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Should We Start Providing MTB Education With New Bike Sales?

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photo: Jeff Barber

Any opinions expressed in this piece are the author’s own, and may or may not represent the opinions of Singletracks.com.

Mountain biking has recently hit the mainstream following a modern “geometry revolution,” leading to increased numbers of trail users on very capable bicycles, with varying levels of experience in etiquette and bike handling. This has created a landscape where tensions can be high and many trails are rife with littering, fall line ruts, and collapsed berms.

These factors have led to countless arguments, particularly with other trail users, over topics like “conservation” and “land access.” It may be time for us as mountain bikers to relinquish the myopic worldview of defending our personal natural playground, and instead, take steps toward a sustainable platform from which to lead the industry by example. Now is the time for mountain biking to take a step that no other genre of “extreme” outdoor sports has taken before: Using the excitement of a large, impressionable user base to support conservation for the long-term health of the land rather than solely focusing on land access issues.

Early research on the connection between outdoor recreation and environmental concern found only a weak correlation between activity and activism (Dunlap & Heffernan 1975 Journal of Rural Sociology). It goes without saying that leaps and bounds have been made within the outdoors industry to encourage environmental concern over the past four decades; however, much of this concern seems to be focused on climate change and wilderness preservation.

Bikes for sale at Riverbrook bike shop in Hayward, WI. photo: Jeff Barber

The mountain bike industry and its constituents are regularly concerned with changes to trail access, whether a result of land designation changes or additional complications to the term “mechanically advantaged” in the case of e-bikes. The cycling industry has thrived without inspiring environmental activism among the many individuals purchasing new bicycles every year, but maybe a dose of friendly, optional education, could improve trail centers and the environment as a whole for everyone.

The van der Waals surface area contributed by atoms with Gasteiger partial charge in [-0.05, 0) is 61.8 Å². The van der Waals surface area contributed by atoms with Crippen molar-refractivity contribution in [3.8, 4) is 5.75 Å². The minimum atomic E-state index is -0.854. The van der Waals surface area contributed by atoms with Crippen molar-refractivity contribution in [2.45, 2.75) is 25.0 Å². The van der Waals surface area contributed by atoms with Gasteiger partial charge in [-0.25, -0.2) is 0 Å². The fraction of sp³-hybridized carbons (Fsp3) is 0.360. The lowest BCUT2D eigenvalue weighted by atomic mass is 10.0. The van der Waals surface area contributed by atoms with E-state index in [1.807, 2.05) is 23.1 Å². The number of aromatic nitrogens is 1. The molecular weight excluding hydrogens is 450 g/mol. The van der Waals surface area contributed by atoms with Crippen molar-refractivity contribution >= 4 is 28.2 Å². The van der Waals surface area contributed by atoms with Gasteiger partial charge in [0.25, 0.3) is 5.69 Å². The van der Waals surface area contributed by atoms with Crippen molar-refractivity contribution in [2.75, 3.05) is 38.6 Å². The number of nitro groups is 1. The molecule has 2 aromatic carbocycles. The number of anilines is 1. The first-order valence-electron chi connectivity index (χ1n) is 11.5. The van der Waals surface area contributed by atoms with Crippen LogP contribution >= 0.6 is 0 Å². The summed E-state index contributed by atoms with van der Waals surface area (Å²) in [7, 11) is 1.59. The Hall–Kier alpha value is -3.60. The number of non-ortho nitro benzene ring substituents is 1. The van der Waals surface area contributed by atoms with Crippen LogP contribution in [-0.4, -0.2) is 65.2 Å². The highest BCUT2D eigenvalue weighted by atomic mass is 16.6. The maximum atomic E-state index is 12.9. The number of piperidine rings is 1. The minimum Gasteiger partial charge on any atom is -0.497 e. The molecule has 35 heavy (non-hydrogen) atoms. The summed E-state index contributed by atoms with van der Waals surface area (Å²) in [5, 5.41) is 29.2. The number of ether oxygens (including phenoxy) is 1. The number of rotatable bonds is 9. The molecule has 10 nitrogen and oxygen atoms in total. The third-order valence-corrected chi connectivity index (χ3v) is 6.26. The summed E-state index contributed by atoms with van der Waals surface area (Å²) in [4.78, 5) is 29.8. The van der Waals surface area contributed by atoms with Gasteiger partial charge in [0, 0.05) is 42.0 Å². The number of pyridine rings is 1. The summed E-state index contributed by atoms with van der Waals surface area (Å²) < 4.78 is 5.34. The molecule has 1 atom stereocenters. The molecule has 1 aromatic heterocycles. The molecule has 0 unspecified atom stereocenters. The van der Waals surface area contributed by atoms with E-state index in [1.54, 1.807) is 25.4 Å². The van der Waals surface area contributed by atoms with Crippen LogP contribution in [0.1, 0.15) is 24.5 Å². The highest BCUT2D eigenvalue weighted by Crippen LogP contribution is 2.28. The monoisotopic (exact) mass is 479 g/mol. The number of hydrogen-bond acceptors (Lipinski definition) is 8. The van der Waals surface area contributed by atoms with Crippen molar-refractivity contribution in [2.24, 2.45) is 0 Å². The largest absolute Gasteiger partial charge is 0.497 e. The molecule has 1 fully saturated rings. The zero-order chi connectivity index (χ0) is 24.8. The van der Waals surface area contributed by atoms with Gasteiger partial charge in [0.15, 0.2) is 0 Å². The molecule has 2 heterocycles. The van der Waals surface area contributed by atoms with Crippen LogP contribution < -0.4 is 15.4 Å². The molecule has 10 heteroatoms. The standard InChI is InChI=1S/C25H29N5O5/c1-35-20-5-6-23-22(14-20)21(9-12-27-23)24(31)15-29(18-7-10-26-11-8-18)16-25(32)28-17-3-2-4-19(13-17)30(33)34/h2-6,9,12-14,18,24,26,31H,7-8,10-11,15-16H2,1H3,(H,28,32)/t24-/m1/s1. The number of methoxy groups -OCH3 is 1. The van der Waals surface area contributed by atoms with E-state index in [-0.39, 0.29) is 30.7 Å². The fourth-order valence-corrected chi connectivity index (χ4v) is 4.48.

When purchasing a new bicycle, whether directly online or through a brick-and-mortar store, several pieces of material are attached to the frame: A sticker encouraging the use of a helmet, another sticker with safety information, reflectors for nighttime safety, and often a plastic disc inside the cassette to prevent the chain from sucking into the wheel.

These pieces of safety information and equipment are minor nuisances for most of us to remove, but are invaluable to a new user who may be uninformed about safety or traffic laws. Would one more piece of education provided with bike sales be much of an annoyance if it offered similar benefits to our trails and overall enjoyment?

Photo: Fred Stamm

What I suggest is a small, industry standard etiquette booklet attached to the handlebars of every new mountain bike sold. This paper booklet would only need to be a few pages long, explaining both social and environmental rules of etiquette that much of the cycling community already practices. Rules like yielding to uphill traffic, avoiding skids, sticking to established trails, and waiting to ride after it rains may seem like common knowledge, but can go a long way toward making mountain bikers better stewards.

Rather than having uninformed riders learn proper etiquette through trail-side confrontations, providing this information could lead to a cleaner environment, less stress on individuals and trails, and a healthier landscape overall.

Perhaps if we as a community focus on bettering our environment and ourselves as trail stewards rather than demand trail access with little to offer in return, the larger outdoor community may notice the part we play in the great outdoors and grant us wider access to the places we love.

I would love to hear your opinions regarding how to better educate the cycling populace to take care of each other and the environment in the comments below.